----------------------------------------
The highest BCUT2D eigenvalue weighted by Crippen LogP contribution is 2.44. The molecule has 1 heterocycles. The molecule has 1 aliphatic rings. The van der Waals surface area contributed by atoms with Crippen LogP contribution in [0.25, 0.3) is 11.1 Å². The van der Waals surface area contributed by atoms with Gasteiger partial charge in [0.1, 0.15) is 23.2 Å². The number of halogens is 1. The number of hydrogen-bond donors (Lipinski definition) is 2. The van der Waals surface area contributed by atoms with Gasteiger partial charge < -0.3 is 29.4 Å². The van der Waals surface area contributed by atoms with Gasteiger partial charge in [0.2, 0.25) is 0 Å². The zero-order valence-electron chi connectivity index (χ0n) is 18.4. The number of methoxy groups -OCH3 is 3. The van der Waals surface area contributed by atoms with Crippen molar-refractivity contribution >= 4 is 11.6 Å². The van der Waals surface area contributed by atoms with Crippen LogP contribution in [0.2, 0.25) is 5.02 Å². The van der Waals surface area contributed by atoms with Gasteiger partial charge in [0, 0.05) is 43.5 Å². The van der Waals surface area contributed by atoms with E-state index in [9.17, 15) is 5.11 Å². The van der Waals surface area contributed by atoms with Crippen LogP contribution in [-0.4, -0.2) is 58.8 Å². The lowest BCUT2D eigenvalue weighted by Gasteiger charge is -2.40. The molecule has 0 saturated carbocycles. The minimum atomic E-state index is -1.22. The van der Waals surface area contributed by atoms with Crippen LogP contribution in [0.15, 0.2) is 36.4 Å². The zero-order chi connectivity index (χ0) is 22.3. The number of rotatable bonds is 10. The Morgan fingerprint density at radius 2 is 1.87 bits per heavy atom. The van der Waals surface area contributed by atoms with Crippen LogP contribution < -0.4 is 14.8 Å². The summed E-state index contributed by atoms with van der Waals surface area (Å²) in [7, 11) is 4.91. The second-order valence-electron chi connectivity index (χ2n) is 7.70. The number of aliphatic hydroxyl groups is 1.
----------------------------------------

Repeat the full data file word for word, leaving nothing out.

The highest BCUT2D eigenvalue weighted by Crippen LogP contribution is 2.44. The molecule has 1 heterocycles. The molecule has 1 aliphatic rings. The van der Waals surface area contributed by atoms with Crippen LogP contribution in [0.25, 0.3) is 11.1 Å². The van der Waals surface area contributed by atoms with Gasteiger partial charge in [0.1, 0.15) is 23.2 Å². The number of halogens is 1. The number of hydrogen-bond donors (Lipinski definition) is 2. The van der Waals surface area contributed by atoms with Gasteiger partial charge < -0.3 is 29.4 Å². The van der Waals surface area contributed by atoms with Gasteiger partial charge in [0.2, 0.25) is 0 Å². The zero-order valence-electron chi connectivity index (χ0n) is 18.4. The number of methoxy groups -OCH3 is 3. The van der Waals surface area contributed by atoms with Crippen molar-refractivity contribution >= 4 is 11.6 Å². The van der Waals surface area contributed by atoms with Crippen LogP contribution in [0.2, 0.25) is 5.02 Å². The van der Waals surface area contributed by atoms with Gasteiger partial charge in [0, 0.05) is 43.5 Å². The van der Waals surface area contributed by atoms with E-state index in [9.17, 15) is 5.11 Å². The van der Waals surface area contributed by atoms with Crippen LogP contribution in [-0.4, -0.2) is 58.8 Å². The lowest BCUT2D eigenvalue weighted by Gasteiger charge is -2.40. The molecule has 0 saturated carbocycles. The minimum atomic E-state index is -1.22. The van der Waals surface area contributed by atoms with Crippen LogP contribution in [0.15, 0.2) is 36.4 Å². The zero-order chi connectivity index (χ0) is 22.3. The number of rotatable bonds is 10. The Morgan fingerprint density at radius 2 is 1.87 bits per heavy atom. The van der Waals surface area contributed by atoms with Crippen LogP contribution < -0.4 is 14.8 Å². The summed E-state index contributed by atoms with van der Waals surface area (Å²) in [7, 11) is 4.91. The second-order valence-electron chi connectivity index (χ2n) is 7.70. The number of aliphatic hydroxyl groups is 1.